[Marxism] Doug Henwood on Bill Gates's "genius"

Louis Proyect lnp3 at panix.com
Thu Dec 2 11:43:44 MST 2010


http://www.columbia.edu/~lnp3/mydocs/computers/hackers.htm

Hackers and Left Politics

Some of the key pioneers in the personal computing revolution were 
not driven by entrepreneurial greed. For example, the Community 
Memory project in Berkeley, California was launched in 1973 by Lee 
Felsenstein. The project allowed remote public access to a 
time-shared XDS mainframe in order to provide "a communication 
system which allows people to make contact with each other on the 
basis of mutually expressed interests, without having to cede 
judgement to third parties." The Community Memory project served 
as a kind of bulletin board where people could post notes, 
information, etc., sort of like an embryonic version of the Interenet.

Felsenstein, born in 1945, was the son of a CP district organizer 
and got involved in civil rights struggles in the 1950's. 
Eventually, he hooked up with the Free Speech Movement at Berkeley 
and became a committed radical. Lee's other passion was 
electronics and he entered the UC as an electrical engineering major.

Felsenstein then hooked up with another left-of-center computer 
hacker by the name of Bob Halbrecht and the two went on to form a 
tabloid called PCC "People's Computer Company". Among the people 
drawn to the journal was Ted Nelson, a programmer who had bounced 
from one corporate job to another throughout the 60's but who was 
always repelled by "the incredible bleakness of the place in these 
corridors."

Nelson was the author of "Computer Lib" and announced in its pages 
that "I want to see computers useful to individuals, and the 
sooner the better, without necessary complication or human 
servility being required." Community Memory flourished for a year 
and a half until the XDS started breaking down too often The group 
disbanded in 1975.

The PCC continued, however, and played a key role in publicizing 
the earliest personal computers. One of the machines that 
Felsenstein and Halbrecht got their hands on was an Altair 8800, 
the first genuine personal computer for sale to the public.

So enamored of the idea of personal computing were Felsentsein and 
Halbrecht that they then launched something called the Homebrew 
Computer Club. The club drew together the initial corps of 
engineers and programmers who would launch the personal computer 
revolution. Among the participants were a couple of adolescents 
named Steven Jobs and Steve Wozniak who went on to form the Apple 
Corporation.

The hacker ethic which prevailed at the Homebrew Computer Club was 
decidely anticapitalist, but not consciously pro-socialist. 
Software was freely exchanged at the club and the idea of 
proprietary software was anathema to the club members. There were 
2 hackers who didn't share these altruistic beliefs, namely Paul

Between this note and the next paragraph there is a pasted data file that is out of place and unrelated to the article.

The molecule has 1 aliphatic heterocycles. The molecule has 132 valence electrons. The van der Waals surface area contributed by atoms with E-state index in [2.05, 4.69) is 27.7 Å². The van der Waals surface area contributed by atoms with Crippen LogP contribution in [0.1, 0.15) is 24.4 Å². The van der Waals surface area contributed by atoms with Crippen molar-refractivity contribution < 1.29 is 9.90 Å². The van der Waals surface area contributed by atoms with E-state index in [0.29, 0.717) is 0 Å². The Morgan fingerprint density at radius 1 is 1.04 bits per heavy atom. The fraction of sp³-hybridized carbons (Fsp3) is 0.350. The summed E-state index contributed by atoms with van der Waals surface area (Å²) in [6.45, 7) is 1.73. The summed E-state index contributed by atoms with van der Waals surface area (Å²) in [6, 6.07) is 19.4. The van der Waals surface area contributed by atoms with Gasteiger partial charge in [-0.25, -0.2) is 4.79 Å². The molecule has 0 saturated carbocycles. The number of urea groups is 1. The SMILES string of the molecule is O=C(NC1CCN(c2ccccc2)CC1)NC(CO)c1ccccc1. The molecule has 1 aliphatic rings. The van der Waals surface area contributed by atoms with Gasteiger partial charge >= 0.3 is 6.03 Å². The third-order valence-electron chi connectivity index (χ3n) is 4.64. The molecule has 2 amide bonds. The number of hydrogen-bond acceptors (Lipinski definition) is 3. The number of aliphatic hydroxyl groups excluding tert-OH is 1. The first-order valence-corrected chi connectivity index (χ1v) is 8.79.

Allen and Bill Gates. When Allen and Gates discovered that their 
version of Basic which was written for the Altair was being 
distributed freely at the club, they rose hell. The 19 year old 
Gates stated in a letter to the club that "Who can afford to do 
professional work for nothing?"

Another interesting example of the anticapitalist hacker ethic is 
personified in one Richard Stallman. Stallman worked at the MIT 
Artificial Intelligence Lab in the early 1970's and, no doubt 
influenced by the spirit of the age, came to see the lab as the 
embodiment of a philosophy which "does not mean advocating a 
dog-eat-dog jungle. American society is already a dog-eat-dog 
jungle, and its rules maintain it that way. We hackers wish to 
replace those rules with a concern for constructive cooperation."

Stallman developed EMACS, the most widely used Unix text editor, 
and went on to form the GNU foundation which distributes EMACS and 
other free software. When you press ctrl-x, ctrl-w upon entering 
EMACS, you can read a statement of the GNU foundation which 
includes the following words "If you distribute copies of a 
program, whether gratis or for a fee, you must give the recipients 
all the rights you have. You must make sure that they, too, 
receive or get the source code." Can one imagine Microsoft Inc. 
issuing a statement such as this?

I have gone on at length without discussing the Internet. Suffice 
it to say that the hacker ethic infuses the entire project know as 
the Internet. What threatens it the most is the mindset best 
exemplified by Bill Gates who would make every last thing proprietary.

In general, we should resist the tempation to put an equal sign 
between the so-called free-market and technological advances. 
There is much evidence that the kind of breakthrough that personal 
computing represents is to a large degree attributable to the 
selfless, generous and anticorporate motives of the early hackers.




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